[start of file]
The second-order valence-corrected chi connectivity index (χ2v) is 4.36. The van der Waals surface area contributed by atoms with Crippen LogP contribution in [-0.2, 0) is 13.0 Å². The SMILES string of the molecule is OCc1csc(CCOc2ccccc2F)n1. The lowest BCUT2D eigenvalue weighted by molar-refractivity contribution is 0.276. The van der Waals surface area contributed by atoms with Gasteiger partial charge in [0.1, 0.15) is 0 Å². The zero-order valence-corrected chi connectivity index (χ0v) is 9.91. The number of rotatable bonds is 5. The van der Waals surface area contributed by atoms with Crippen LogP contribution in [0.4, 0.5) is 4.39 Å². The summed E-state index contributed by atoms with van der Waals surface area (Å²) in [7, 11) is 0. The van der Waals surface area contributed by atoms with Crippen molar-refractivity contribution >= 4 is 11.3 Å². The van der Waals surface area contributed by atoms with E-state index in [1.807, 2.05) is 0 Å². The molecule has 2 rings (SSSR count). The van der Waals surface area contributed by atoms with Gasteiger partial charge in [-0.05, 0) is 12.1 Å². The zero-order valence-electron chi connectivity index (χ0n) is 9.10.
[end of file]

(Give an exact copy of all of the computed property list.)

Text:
The second-order valence-corrected chi connectivity index (χ2v) is 4.36. The van der Waals surface area contributed by atoms with Crippen LogP contribution in [-0.2, 0) is 13.0 Å². The SMILES string of the molecule is OCc1csc(CCOc2ccccc2F)n1. The lowest BCUT2D eigenvalue weighted by molar-refractivity contribution is 0.276. The van der Waals surface area contributed by atoms with Gasteiger partial charge in [0.1, 0.15) is 0 Å². The zero-order valence-corrected chi connectivity index (χ0v) is 9.91. The number of rotatable bonds is 5. The van der Waals surface area contributed by atoms with Crippen LogP contribution in [0.4, 0.5) is 4.39 Å². The summed E-state index contributed by atoms with van der Waals surface area (Å²) in [7, 11) is 0. The van der Waals surface area contributed by atoms with Crippen molar-refractivity contribution >= 4 is 11.3 Å². The van der Waals surface area contributed by atoms with E-state index in [1.807, 2.05) is 0 Å². The molecule has 2 rings (SSSR count). The van der Waals surface area contributed by atoms with Gasteiger partial charge in [-0.05, 0) is 12.1 Å². The zero-order valence-electron chi connectivity index (χ0n) is 9.10.